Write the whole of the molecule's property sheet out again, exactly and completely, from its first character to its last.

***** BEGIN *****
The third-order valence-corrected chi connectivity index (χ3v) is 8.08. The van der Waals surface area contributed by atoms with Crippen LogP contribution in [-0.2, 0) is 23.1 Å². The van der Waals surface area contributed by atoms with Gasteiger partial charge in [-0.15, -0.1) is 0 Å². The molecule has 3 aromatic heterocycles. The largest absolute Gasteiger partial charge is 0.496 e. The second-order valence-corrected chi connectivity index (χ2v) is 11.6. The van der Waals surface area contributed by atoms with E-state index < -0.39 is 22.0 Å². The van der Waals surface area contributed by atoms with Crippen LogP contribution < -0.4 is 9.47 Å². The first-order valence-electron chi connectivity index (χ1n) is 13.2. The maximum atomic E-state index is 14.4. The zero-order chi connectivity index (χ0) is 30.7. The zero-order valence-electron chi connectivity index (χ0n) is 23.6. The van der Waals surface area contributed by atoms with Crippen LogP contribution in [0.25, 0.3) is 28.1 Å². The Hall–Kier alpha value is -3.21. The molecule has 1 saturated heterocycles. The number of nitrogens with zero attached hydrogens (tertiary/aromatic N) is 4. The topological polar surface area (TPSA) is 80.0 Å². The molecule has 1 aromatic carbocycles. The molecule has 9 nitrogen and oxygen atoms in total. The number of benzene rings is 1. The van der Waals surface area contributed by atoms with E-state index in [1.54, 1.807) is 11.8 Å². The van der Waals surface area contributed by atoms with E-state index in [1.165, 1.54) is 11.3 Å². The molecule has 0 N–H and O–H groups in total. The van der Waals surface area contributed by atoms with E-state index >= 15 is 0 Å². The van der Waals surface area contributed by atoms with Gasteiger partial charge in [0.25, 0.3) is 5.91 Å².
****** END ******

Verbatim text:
The third-order valence-corrected chi connectivity index (χ3v) is 8.08. The van der Waals surface area contributed by atoms with Crippen LogP contribution in [-0.2, 0) is 23.1 Å². The van der Waals surface area contributed by atoms with Gasteiger partial charge in [-0.15, -0.1) is 0 Å². The molecule has 3 aromatic heterocycles. The largest absolute Gasteiger partial charge is 0.496 e. The second-order valence-corrected chi connectivity index (χ2v) is 11.6. The van der Waals surface area contributed by atoms with E-state index < -0.39 is 22.0 Å². The van der Waals surface area contributed by atoms with Crippen LogP contribution < -0.4 is 9.47 Å². The first-order valence-electron chi connectivity index (χ1n) is 13.2. The maximum atomic E-state index is 14.4. The zero-order chi connectivity index (χ0) is 30.7. The zero-order valence-electron chi connectivity index (χ0n) is 23.6. The van der Waals surface area contributed by atoms with Crippen LogP contribution in [0.25, 0.3) is 28.1 Å². The Hall–Kier alpha value is -3.21. The molecule has 1 saturated heterocycles. The number of nitrogens with zero attached hydrogens (tertiary/aromatic N) is 4. The topological polar surface area (TPSA) is 80.0 Å². The molecule has 1 aromatic carbocycles. The molecule has 9 nitrogen and oxygen atoms in total. The number of benzene rings is 1. The van der Waals surface area contributed by atoms with E-state index in [1.54, 1.807) is 11.8 Å². The van der Waals surface area contributed by atoms with E-state index in [1.165, 1.54) is 11.3 Å². The molecule has 0 N–H and O–H groups in total. The van der Waals surface area contributed by atoms with E-state index >= 15 is 0 Å². The van der Waals surface area contributed by atoms with Gasteiger partial charge in [0.25, 0.3) is 5.91 Å².